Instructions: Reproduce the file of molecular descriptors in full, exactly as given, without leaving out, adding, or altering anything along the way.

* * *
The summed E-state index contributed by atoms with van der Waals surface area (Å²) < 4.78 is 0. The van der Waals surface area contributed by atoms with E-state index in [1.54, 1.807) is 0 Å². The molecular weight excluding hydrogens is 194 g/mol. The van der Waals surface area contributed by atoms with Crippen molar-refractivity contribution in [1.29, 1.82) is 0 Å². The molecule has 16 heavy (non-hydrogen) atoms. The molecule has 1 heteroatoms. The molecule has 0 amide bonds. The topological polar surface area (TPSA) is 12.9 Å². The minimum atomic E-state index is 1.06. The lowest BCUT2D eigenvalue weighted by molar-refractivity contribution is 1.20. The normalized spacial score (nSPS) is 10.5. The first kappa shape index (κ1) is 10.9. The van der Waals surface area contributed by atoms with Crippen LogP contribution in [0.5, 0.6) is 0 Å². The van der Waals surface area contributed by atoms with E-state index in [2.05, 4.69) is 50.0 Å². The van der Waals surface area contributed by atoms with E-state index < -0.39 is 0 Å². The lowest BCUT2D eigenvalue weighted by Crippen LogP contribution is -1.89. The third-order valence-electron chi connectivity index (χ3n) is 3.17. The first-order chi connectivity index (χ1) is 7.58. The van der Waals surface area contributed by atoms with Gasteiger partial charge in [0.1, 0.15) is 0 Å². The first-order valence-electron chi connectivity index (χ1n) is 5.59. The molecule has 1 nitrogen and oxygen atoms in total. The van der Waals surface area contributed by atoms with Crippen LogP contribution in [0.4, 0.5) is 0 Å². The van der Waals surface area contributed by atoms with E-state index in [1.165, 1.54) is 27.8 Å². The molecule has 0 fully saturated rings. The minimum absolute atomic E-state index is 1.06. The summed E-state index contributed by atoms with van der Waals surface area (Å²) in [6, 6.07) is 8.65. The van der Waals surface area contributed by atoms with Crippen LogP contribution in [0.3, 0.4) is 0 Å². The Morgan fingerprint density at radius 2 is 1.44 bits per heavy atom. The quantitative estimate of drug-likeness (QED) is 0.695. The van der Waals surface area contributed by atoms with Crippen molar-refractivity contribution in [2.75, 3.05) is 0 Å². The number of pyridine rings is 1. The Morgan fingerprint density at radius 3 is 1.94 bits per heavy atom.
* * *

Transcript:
The summed E-state index contributed by atoms with van der Waals surface area (Å²) < 4.78 is 0. The van der Waals surface area contributed by atoms with E-state index in [1.54, 1.807) is 0 Å². The molecular weight excluding hydrogens is 194 g/mol. The van der Waals surface area contributed by atoms with Crippen molar-refractivity contribution in [1.29, 1.82) is 0 Å². The molecule has 16 heavy (non-hydrogen) atoms. The molecule has 1 heteroatoms. The molecule has 0 amide bonds. The topological polar surface area (TPSA) is 12.9 Å². The minimum atomic E-state index is 1.06. The lowest BCUT2D eigenvalue weighted by molar-refractivity contribution is 1.20. The normalized spacial score (nSPS) is 10.5. The first kappa shape index (κ1) is 10.9. The van der Waals surface area contributed by atoms with Crippen LogP contribution in [0.5, 0.6) is 0 Å². The van der Waals surface area contributed by atoms with E-state index in [2.05, 4.69) is 50.0 Å². The van der Waals surface area contributed by atoms with E-state index < -0.39 is 0 Å². The lowest BCUT2D eigenvalue weighted by Crippen LogP contribution is -1.89. The third-order valence-electron chi connectivity index (χ3n) is 3.17. The first-order chi connectivity index (χ1) is 7.58. The van der Waals surface area contributed by atoms with Gasteiger partial charge in [0.1, 0.15) is 0 Å². The first-order valence-electron chi connectivity index (χ1n) is 5.59. The molecule has 1 nitrogen and oxygen atoms in total. The van der Waals surface area contributed by atoms with Crippen LogP contribution in [0.4, 0.5) is 0 Å². The van der Waals surface area contributed by atoms with E-state index in [1.165, 1.54) is 27.8 Å². The molecule has 0 fully saturated rings. The minimum absolute atomic E-state index is 1.06. The summed E-state index contributed by atoms with van der Waals surface area (Å²) in [6, 6.07) is 8.65. The van der Waals surface area contributed by atoms with Crippen LogP contribution in [0.3, 0.4) is 0 Å². The Morgan fingerprint density at radius 2 is 1.44 bits per heavy atom. The quantitative estimate of drug-likeness (QED) is 0.695. The van der Waals surface area contributed by atoms with Crippen molar-refractivity contribution in [2.75, 3.05) is 0 Å². The number of pyridine rings is 1. The Morgan fingerprint density at radius 3 is 1.94 bits per heavy atom.